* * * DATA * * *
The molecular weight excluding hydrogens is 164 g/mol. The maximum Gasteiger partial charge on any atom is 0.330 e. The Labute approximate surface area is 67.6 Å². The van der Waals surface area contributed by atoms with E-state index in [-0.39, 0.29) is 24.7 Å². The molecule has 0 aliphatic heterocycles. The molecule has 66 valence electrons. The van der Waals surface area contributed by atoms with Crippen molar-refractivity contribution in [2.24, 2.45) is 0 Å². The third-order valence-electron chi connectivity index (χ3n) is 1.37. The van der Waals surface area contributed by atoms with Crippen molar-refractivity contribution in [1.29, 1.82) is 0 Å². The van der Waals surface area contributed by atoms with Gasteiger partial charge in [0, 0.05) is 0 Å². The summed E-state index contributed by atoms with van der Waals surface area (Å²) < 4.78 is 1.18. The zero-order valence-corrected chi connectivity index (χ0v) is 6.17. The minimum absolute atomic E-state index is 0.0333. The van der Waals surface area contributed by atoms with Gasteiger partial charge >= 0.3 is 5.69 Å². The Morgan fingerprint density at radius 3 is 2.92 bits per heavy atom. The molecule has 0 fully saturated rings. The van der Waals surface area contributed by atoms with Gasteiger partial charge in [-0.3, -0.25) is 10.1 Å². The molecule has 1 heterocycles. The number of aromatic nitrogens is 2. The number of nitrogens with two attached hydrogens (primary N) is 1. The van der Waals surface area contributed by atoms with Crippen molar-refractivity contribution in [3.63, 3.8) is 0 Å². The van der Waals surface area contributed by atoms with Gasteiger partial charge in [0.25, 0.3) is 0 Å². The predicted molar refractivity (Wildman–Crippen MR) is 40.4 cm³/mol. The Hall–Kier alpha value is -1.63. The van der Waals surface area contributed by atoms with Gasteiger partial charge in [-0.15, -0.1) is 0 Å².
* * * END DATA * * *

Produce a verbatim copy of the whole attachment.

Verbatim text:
The molecular weight excluding hydrogens is 164 g/mol. The maximum Gasteiger partial charge on any atom is 0.330 e. The Labute approximate surface area is 67.6 Å². The van der Waals surface area contributed by atoms with E-state index in [-0.39, 0.29) is 24.7 Å². The molecule has 0 aliphatic heterocycles. The molecule has 66 valence electrons. The van der Waals surface area contributed by atoms with Crippen molar-refractivity contribution in [2.24, 2.45) is 0 Å². The third-order valence-electron chi connectivity index (χ3n) is 1.37. The van der Waals surface area contributed by atoms with Crippen molar-refractivity contribution in [1.29, 1.82) is 0 Å². The van der Waals surface area contributed by atoms with Gasteiger partial charge in [0, 0.05) is 0 Å². The summed E-state index contributed by atoms with van der Waals surface area (Å²) < 4.78 is 1.18. The zero-order valence-corrected chi connectivity index (χ0v) is 6.17. The minimum absolute atomic E-state index is 0.0333. The van der Waals surface area contributed by atoms with Gasteiger partial charge >= 0.3 is 5.69 Å². The Morgan fingerprint density at radius 3 is 2.92 bits per heavy atom. The molecule has 0 fully saturated rings. The van der Waals surface area contributed by atoms with Gasteiger partial charge in [-0.3, -0.25) is 10.1 Å². The molecule has 1 heterocycles. The number of aromatic nitrogens is 2. The number of nitrogens with two attached hydrogens (primary N) is 1. The van der Waals surface area contributed by atoms with Crippen molar-refractivity contribution in [3.63, 3.8) is 0 Å². The van der Waals surface area contributed by atoms with Gasteiger partial charge in [0.25, 0.3) is 0 Å². The predicted molar refractivity (Wildman–Crippen MR) is 40.4 cm³/mol. The Hall–Kier alpha value is -1.63. The van der Waals surface area contributed by atoms with Gasteiger partial charge in [-0.15, -0.1) is 0 Å².